If you just want tips on cameras, try Popular Photography. It's got rankings, choices and a user-friendly approach that spells out the technical expertise involved in high-end purchases. However, if you value the art and culture of photography, give American Photoa look-see.
In a past life, when I sold photos to publications, I took classes and pored over books, a regular F. Stop Fitzgerald. Then, my beloved Minolta X-370 broke. I sat shiva -- and never touched another. Now, the allure is back -- and it was rekindled by AP, starting with its opening review of "Man Ray," the new exhibition at The Jewish Museum. A noted Dadaist and Surrealist, he was born Emmanuel Radnitzky but reinvented himself -- a nifty rebranding story that should inspire many print magazines.
In fact, the pub opens with an overview of exhibitions nationwide, then "Focus," a quick-hit of artists, with tech tips thrown in for good measure. The amount of knowledge and skill necessary to produce creative images is staggering. Like Olympic ice-skating or screwing up health care, it only looks simple.
An artistic shoot takes time, careful planning and the right equipment, explains celebrity photo stars Markus Klinko and Indrani, who will give viewers an inside look at their sometimes tempestuous 15-year working relationship in a new Bravo reality show tentatively titled "Double Exposure." They also shot model Naomi Campbell for AP's cover in a parking lot in London.
Here's the crazy part: They were stunned to discover people wanted to park! Or as Klinko recalls: "Don't you realize this is Naomi Campbell, and we're not going to move her just because you want to park your car?" Given her record of assaults, three to date, I suppose the drivers can count themselves lucky they left with windshields intact. Though I'm sure broken glass would appeal to the "gritty and raw" look Indrani wanted for the shoot. And who knows? Campbell might look great in prison orange.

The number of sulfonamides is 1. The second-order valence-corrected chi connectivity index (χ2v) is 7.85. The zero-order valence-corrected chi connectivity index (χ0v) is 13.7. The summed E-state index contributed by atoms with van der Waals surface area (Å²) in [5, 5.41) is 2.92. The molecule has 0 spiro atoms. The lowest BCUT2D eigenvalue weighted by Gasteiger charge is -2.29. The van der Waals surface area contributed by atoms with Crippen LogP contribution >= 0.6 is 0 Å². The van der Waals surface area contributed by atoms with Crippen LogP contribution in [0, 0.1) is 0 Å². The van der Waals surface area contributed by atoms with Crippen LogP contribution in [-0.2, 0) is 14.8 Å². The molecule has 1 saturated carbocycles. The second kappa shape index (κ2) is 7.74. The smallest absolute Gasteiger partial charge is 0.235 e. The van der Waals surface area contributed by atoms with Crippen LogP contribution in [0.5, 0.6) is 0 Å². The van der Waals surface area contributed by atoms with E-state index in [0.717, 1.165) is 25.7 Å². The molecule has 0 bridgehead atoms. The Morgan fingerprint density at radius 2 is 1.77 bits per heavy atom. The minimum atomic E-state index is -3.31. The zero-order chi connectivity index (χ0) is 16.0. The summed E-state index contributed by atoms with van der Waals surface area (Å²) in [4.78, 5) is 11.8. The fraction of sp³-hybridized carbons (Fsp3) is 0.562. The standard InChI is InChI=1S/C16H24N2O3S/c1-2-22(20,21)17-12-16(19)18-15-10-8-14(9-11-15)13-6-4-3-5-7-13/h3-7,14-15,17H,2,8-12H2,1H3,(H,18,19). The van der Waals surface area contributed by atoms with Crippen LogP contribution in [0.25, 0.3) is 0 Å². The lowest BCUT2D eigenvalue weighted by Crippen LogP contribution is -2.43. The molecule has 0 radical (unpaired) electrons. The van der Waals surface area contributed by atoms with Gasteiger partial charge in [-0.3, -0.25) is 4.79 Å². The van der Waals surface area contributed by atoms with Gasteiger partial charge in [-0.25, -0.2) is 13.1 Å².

Such coverage is not the only creative hook in AP's arsenal.
There is a terrific story called "Instant Gratification" on the artistry of camera-phone photography. Seriously. The iPhone, introduced in 2007, is the second most popular camera of any type. (First place belongs to the Canon EOS Digital Rebel XTi.) The reason is the apps -- and many offer filters.
In the right hands, the shots looked amazingly good. Robert Clark's book "Image America" was shot entirely with his cameraphone, while Chase Jarvis, a pro who finds the medium inspiring, released the book "The Best Camera Is the One That's With You," which blurs the lines between high and low art.
The "Skill" and the "Gear" sections were helpful; the latter clearly detailed the difference between the Olympus EP-1 and the Panasonic Lumix DMC-GH1. Perhaps camera reviewers should revise the health care bill! I doubt it will take them 1,000 pages to obscure meaning. They'll produce a pro/con list: What serves the public and what doesn't.
Photography is a metaphor for life: It pays to get perspective before you snap.